‘A cockroach preserved in amber’: the significance of class in critics’ representations of heavy metal music and its’ fans

Brown, A.R and Griffin, C. (2014) '‘A cockroach preserved in amber’: the significance of class in critics’ representations of heavy metal music and its’ fans.' Sociological Review, 62 (4). pp. 719-741. ISSN 1467-954X

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Official URL: http://dx.doi.org/10.1111/1467-954X.12181

Abstract

In this paper we engage with new cultural theories of class that have identified media representations of ‘excessive’ white heterosexual working class femininity as a ‘constitutive limit’ of incorporation into dominant (middle class) modes of neo-liberal subjectivity and Bourdieu’s thesis that classification is a form of symbolic violence that constitutes both the classifier and the classified. However, what we explore are the implications of such arguments for those modes of white heterosexual working class masculinity that continue to reproduce themselves in forms of overtly-masculinist popular culture. We do so through a critical examination of the symbolic representation of the genre of heavy metal music within contemporary music journalism. Employing a version of critical discourse analysis, we offer an analysis of representative reviews, derived from a qualitative sample of the UK music magazine, New Musical Express (1999-2008). This weekly title, historically associated with the ideals of the ‘counter culture’, now offers leadership of musical tastes in an increasingly segmented, niche-oriented marketplace. Deploying a refined model of the inscription process outlined by Skeggs, our analysis demonstrates how contemporary music criticism symbolically attaches negative attributes and forms of personhood to the working class male bodies identified with heavy metal culture and its audience, allowing dominant middle class modes of cultural authority to be inscribed within matters of musical taste and distinction.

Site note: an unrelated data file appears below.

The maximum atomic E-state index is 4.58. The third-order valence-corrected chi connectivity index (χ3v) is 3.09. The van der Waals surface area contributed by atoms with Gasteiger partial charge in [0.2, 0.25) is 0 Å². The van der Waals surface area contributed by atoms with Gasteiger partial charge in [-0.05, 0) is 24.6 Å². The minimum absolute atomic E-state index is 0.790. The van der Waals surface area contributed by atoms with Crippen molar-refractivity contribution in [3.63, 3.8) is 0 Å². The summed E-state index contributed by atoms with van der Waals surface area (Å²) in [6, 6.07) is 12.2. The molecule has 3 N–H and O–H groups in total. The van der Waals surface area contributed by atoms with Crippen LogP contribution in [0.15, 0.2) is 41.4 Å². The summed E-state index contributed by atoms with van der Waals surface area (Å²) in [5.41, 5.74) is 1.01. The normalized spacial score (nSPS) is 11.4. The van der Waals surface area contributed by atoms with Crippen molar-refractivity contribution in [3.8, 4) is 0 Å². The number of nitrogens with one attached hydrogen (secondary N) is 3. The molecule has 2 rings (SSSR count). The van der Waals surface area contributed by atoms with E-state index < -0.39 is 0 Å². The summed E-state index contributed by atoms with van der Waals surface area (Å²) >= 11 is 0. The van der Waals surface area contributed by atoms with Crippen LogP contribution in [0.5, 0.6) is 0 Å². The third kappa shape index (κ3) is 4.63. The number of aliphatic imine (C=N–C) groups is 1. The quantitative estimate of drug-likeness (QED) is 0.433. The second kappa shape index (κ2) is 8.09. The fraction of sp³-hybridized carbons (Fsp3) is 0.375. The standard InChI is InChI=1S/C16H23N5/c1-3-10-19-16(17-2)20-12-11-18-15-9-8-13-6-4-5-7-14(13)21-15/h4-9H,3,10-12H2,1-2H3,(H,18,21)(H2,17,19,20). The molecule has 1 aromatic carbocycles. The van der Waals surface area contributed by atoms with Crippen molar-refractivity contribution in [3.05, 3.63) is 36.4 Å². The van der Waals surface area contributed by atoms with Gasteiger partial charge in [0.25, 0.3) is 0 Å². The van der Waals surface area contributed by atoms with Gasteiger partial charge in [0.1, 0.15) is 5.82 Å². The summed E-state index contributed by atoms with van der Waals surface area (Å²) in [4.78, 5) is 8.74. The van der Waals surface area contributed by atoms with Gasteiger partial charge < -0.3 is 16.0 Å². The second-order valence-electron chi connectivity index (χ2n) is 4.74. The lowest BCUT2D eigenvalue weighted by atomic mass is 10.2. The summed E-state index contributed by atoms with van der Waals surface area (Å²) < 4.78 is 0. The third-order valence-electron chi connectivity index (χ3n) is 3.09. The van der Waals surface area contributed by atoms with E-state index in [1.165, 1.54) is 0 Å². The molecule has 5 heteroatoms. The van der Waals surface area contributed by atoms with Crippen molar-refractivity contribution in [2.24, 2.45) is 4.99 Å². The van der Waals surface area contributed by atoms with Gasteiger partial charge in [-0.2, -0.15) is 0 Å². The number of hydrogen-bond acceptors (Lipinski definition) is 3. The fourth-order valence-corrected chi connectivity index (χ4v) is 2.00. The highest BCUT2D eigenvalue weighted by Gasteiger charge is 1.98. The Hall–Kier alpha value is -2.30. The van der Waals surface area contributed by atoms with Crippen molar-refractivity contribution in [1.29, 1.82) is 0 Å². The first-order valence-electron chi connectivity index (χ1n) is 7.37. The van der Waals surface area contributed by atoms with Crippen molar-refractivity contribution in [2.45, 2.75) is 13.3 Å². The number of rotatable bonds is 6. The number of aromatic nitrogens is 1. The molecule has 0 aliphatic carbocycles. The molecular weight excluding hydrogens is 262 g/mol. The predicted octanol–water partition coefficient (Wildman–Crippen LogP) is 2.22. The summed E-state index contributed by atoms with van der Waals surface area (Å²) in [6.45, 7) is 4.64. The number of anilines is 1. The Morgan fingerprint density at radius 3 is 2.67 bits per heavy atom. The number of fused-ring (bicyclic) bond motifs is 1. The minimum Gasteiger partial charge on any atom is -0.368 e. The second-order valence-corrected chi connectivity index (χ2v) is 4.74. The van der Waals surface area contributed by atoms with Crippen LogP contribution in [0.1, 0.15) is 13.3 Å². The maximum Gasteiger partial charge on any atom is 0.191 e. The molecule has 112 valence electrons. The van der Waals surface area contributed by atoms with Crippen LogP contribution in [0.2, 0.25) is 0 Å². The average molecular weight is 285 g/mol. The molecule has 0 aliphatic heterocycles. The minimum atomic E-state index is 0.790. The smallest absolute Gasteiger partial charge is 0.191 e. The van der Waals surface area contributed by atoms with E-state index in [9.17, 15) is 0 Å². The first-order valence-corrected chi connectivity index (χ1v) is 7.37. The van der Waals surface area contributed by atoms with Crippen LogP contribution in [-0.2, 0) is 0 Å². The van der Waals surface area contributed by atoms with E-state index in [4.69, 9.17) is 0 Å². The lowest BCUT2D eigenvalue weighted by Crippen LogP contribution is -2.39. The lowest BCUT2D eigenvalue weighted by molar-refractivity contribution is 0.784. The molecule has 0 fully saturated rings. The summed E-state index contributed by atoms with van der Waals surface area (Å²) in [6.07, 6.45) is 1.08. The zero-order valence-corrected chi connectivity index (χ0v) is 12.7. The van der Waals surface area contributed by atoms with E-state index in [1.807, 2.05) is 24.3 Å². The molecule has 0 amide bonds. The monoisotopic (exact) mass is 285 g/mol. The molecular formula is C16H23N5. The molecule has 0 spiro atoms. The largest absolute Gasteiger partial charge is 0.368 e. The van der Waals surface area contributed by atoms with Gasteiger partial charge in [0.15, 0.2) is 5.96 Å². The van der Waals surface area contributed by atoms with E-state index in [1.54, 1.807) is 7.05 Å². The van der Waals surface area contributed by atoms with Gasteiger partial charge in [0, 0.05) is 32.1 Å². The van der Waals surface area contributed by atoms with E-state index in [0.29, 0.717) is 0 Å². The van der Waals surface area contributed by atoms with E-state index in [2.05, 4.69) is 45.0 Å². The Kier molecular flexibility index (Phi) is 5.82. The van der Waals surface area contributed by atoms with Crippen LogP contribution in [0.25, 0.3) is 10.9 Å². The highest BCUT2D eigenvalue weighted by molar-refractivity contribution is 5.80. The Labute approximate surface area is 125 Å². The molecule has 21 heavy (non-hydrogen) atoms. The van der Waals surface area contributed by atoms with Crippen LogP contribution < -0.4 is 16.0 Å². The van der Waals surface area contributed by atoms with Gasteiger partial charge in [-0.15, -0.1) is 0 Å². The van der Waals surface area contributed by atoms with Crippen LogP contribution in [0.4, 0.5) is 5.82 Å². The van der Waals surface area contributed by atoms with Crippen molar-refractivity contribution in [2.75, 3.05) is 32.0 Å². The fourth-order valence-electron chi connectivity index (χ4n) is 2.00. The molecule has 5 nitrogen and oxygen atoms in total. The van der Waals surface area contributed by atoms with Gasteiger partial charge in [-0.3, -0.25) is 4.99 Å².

Item Type: Article
Note:

First published online 8 October 2014.

Keywords: neo-liberal subject, classification, symbolic violence, inscription, constitutive limit, heavy metal, masculine excess
Divisions: School of Creative Industries
UoA: Cultural, Communication Studies & Media
Identification Number: https://doi.org/10.1111/1467-954X.12181
Date Deposited: 07 May 2015 16:52
Last Modified: 15 Aug 2021 09:40
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